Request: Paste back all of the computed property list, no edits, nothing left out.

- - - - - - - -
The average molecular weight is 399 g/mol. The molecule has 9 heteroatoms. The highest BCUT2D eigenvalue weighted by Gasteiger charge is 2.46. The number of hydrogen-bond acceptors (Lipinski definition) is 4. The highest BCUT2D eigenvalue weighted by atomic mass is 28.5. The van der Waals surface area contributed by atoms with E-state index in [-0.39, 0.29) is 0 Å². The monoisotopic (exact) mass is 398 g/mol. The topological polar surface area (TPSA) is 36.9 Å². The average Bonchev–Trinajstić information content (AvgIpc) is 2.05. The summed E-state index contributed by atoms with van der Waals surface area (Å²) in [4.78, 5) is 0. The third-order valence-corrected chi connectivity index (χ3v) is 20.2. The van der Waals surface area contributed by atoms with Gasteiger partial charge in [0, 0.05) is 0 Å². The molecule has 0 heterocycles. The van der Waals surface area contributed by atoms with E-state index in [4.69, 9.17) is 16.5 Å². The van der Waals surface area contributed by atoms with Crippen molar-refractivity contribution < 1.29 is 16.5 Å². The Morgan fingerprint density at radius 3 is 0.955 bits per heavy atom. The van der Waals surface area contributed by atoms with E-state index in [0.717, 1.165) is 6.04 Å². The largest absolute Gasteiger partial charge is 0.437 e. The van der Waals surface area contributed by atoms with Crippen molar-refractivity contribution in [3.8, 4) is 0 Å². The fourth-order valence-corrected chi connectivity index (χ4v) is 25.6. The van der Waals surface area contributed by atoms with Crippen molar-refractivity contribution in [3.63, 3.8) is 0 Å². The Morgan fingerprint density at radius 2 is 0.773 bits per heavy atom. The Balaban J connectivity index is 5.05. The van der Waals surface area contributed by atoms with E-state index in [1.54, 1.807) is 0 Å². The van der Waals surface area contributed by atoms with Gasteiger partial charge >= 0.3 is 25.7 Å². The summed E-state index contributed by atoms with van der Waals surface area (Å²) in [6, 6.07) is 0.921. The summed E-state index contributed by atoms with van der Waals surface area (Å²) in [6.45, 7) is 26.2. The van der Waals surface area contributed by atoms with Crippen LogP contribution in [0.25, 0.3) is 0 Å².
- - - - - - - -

The average molecular weight is 399 g/mol. The molecule has 9 heteroatoms. The highest BCUT2D eigenvalue weighted by Gasteiger charge is 2.46. The number of hydrogen-bond acceptors (Lipinski definition) is 4. The highest BCUT2D eigenvalue weighted by atomic mass is 28.5. The van der Waals surface area contributed by atoms with E-state index in [-0.39, 0.29) is 0 Å². The monoisotopic (exact) mass is 398 g/mol. The topological polar surface area (TPSA) is 36.9 Å². The average Bonchev–Trinajstić information content (AvgIpc) is 2.05. The summed E-state index contributed by atoms with van der Waals surface area (Å²) in [4.78, 5) is 0. The third-order valence-corrected chi connectivity index (χ3v) is 20.2. The van der Waals surface area contributed by atoms with Gasteiger partial charge in [0, 0.05) is 0 Å². The molecule has 0 heterocycles. The van der Waals surface area contributed by atoms with E-state index in [4.69, 9.17) is 16.5 Å². The van der Waals surface area contributed by atoms with Crippen molar-refractivity contribution < 1.29 is 16.5 Å². The Morgan fingerprint density at radius 3 is 0.955 bits per heavy atom. The van der Waals surface area contributed by atoms with E-state index in [0.717, 1.165) is 6.04 Å². The largest absolute Gasteiger partial charge is 0.437 e. The van der Waals surface area contributed by atoms with Crippen molar-refractivity contribution in [3.8, 4) is 0 Å². The fourth-order valence-corrected chi connectivity index (χ4v) is 25.6. The van der Waals surface area contributed by atoms with Crippen molar-refractivity contribution in [3.63, 3.8) is 0 Å². The Morgan fingerprint density at radius 2 is 0.773 bits per heavy atom. The Balaban J connectivity index is 5.05. The van der Waals surface area contributed by atoms with E-state index in [1.54, 1.807) is 0 Å². The van der Waals surface area contributed by atoms with Gasteiger partial charge >= 0.3 is 25.7 Å². The summed E-state index contributed by atoms with van der Waals surface area (Å²) in [6, 6.07) is 0.921. The summed E-state index contributed by atoms with van der Waals surface area (Å²) in [6.45, 7) is 26.2. The van der Waals surface area contributed by atoms with Crippen LogP contribution in [0.25, 0.3) is 0 Å².